How Freelancing Is Influencing A Generation Of Employees
The freelance revolution has had a nuanced impact on younger generations
Freelancing has become an increasingly popular career choice. We’ve seen large year-over-year increases in the number of professionals who describe themselves as career freelancers. Mary Meeker recently observed that the freelance workforce was growing at three times the total workforce. McKinsey and Upwork both forecast that freelancing will continue to grow, made easier through technology and the acceptance of remote work.
The range of professions in which freelancing is a factor is also expanding. Those familiar with my Forbes writing will recognize the growth of freelancing among designers, anthropologists, physicians, lawyers, musicians, dentists, airline pilots, scientists, musicians and management consultants among other professions. And, new online talent marketplaces are joining the fray almost weekly. Firms like Flexing It in India, Singapore and now Japan, Pangara in Vietnam, Expertera in Turkey, and new startups across the Middle East are making freelancing a global phenomenon. The U.K., a global center of freelancing startups like Hoxby Collective and MeasureMatch, has even created a professional organization to support freelancers called the IPSE or the Association of Independent Professionals and the Self-Employed. Here in the U.S. we have the Freelancers Union.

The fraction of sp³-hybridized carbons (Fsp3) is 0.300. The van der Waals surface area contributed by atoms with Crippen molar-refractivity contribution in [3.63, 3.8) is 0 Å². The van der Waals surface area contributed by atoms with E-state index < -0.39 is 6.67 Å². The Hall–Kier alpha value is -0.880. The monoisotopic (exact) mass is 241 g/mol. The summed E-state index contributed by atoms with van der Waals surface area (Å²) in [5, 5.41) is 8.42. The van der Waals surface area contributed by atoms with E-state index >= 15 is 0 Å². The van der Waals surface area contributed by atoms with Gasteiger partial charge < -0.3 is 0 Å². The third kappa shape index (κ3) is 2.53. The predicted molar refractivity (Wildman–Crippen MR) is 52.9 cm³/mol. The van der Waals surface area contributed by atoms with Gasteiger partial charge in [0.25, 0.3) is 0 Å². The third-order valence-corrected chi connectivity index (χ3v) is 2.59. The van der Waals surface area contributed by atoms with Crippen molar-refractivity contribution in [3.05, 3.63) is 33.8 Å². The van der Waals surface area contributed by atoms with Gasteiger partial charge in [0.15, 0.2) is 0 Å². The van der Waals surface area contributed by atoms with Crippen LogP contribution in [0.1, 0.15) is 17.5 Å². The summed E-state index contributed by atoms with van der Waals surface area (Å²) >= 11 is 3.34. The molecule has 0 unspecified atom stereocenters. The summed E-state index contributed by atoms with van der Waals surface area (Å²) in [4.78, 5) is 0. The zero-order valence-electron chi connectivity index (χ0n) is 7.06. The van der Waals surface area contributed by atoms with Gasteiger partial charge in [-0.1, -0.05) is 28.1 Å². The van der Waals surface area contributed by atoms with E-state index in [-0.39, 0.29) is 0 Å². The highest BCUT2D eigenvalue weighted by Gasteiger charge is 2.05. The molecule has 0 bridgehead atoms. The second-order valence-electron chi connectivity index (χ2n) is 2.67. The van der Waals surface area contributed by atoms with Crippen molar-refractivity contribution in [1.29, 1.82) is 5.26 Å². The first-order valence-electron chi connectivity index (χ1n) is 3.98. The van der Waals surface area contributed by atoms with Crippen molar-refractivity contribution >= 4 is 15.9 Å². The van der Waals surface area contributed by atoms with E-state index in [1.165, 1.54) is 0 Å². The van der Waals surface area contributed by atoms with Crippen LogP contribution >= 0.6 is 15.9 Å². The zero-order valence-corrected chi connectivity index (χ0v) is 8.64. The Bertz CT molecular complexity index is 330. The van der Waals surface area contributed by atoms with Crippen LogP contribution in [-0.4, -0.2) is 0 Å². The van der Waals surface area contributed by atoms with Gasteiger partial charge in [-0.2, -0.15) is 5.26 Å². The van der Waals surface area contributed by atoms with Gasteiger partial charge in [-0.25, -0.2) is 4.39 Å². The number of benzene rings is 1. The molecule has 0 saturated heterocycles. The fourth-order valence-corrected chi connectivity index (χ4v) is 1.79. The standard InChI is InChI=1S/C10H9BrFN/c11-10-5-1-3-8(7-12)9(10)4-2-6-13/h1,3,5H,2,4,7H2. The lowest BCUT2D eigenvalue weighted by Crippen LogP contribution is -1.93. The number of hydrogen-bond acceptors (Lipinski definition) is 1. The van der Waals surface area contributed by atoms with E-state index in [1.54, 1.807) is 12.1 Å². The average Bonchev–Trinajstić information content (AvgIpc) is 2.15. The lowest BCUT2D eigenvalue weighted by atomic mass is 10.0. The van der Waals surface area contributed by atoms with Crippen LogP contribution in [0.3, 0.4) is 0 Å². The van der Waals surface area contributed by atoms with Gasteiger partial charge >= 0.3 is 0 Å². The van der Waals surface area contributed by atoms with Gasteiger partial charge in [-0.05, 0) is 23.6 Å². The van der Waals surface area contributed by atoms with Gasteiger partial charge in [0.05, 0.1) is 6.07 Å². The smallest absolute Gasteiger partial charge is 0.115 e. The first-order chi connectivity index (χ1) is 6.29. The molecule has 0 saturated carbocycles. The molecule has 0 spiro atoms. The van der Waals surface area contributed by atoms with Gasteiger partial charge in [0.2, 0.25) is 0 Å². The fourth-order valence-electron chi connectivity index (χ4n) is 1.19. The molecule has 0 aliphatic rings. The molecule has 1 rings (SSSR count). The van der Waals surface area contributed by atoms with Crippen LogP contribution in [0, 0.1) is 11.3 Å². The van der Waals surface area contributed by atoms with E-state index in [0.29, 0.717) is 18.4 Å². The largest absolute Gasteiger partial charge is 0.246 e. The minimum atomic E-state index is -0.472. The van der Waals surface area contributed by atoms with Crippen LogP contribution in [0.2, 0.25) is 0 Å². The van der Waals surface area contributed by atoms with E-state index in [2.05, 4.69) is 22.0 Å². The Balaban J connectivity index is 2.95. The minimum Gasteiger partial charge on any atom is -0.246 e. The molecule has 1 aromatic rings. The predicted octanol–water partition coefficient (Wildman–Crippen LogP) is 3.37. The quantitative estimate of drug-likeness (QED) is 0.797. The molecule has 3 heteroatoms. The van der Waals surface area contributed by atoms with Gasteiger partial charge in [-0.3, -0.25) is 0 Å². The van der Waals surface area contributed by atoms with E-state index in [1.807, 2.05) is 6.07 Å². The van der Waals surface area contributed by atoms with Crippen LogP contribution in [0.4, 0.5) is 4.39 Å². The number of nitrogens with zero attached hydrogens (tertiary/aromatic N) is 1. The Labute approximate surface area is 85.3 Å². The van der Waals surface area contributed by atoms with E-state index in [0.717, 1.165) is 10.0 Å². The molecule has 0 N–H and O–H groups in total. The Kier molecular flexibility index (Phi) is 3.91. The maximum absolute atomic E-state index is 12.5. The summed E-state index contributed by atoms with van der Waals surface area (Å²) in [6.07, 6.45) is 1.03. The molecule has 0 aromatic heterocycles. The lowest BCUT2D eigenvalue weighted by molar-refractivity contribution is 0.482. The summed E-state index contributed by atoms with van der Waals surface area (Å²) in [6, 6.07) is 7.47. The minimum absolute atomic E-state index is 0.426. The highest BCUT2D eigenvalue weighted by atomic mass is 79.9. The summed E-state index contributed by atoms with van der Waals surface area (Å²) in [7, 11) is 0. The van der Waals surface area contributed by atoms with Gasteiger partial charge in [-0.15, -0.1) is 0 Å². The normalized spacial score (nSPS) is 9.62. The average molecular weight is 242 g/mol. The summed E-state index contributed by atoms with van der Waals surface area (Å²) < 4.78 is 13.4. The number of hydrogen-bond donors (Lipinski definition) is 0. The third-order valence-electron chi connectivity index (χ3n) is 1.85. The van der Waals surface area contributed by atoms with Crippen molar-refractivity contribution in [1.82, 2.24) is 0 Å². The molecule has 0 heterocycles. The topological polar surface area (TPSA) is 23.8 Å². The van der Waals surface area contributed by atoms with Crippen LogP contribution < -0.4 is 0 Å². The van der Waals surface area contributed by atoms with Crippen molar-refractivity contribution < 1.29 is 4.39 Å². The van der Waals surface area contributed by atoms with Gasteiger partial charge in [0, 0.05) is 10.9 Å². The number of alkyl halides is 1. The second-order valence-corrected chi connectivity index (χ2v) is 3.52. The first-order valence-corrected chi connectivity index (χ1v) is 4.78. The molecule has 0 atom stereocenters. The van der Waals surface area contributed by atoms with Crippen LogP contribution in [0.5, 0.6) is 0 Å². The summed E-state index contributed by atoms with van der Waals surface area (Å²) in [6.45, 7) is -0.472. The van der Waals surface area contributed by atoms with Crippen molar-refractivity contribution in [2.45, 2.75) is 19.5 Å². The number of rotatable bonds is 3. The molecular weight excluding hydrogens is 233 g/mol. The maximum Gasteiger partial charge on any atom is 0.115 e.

But, beyond the growth of freelancing as an individual career choice, the freelance revolution has another, more nuanced, impact: its influence on today’s Millennial and Gen-Z employees, and the organizations that employ them. Here are the top eight ways that freelancing is impacting the work and workplace of traditional employees, and how employers are adapting.
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